Even though the tea industry was largely unscathed during the recent earthquake in Nepal, the supporters within the tea industry are helping by having a special dinner. Please continue reading to see the details and a link to more information.
L’Espalier tea sommelier Cindy Gold in Boston is hosting a $125 five-course tea pairing/dinner on May 31 with $50 going to Nepal quake victims. A silent auction including a private pastry lesson with L’Espalier pastry chef Jared Bacheller, rare teas, tea accessories and equipment, a number of signed books, original artwork, a tea trip to India!, a class with the World Tea Academy, a stay at the Mandarin, and various gift certificates will be available for bidding throughout the evening, with all proceeds being donated. Call 617-262-3023 to make a reservation.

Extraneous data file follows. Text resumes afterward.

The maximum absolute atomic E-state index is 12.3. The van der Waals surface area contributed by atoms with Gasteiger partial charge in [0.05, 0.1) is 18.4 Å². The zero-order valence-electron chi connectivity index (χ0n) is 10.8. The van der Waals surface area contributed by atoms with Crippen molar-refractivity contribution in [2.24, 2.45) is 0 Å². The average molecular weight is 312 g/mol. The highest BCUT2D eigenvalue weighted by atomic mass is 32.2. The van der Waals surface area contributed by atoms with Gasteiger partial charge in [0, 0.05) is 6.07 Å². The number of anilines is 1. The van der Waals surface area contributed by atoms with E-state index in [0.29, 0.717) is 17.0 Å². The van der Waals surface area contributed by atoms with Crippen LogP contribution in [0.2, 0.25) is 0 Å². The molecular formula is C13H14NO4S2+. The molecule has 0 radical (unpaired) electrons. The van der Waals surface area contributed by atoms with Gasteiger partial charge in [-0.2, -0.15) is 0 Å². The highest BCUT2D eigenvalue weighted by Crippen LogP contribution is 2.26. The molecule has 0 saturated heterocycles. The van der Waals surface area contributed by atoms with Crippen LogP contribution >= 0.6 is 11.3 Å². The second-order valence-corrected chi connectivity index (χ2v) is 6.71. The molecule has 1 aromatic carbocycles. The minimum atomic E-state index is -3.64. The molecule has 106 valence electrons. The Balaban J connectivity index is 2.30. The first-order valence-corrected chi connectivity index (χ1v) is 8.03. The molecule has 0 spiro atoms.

Nepal’s tea gardens and factories emerged largely unscathed following a week of earthquakes estimated to have killed at least 10,000 Nepalese.
Except in Sindhupalchowk, there were minimal injuries and little damage to Nepal’s tea industry, according to traders, growers and HIMCOOP, a tea co-operative. The word is less encouraging from downtown Kathmandu where 8,000 died and 20,000 were injured during a 7.9 magnitude quake on April 25. Eight million people were affected by the quake according to the United Nations with 1.4 million in need of food. Tens of thousands remain homeless.
Hardest hit was Sindhupalchowk district north of Kathmandu where 29 garden workers and their families perished in a landslide. “This garden is not in the traditional tea growing region of the far east,” writes Chandra Bhushan, managing director at Tea Direct, located in Sandakphu.
The headquarters of many tea companies are located in the capital which did not fare as well as the gardens, according to tea professionals. The death count continues to rise due to severe aftershocks like the 7.3 jolt that injured 2,500 last Tuesday. On Saturday the region experienced a 5.7 magnitude aftershock. The aftermath of landslides is adding to the death toll as excavation continues in remote areas. Aftershocks are expected to continue for many months and the monsoon season begins the first of June.
Courtesy of World Tea News
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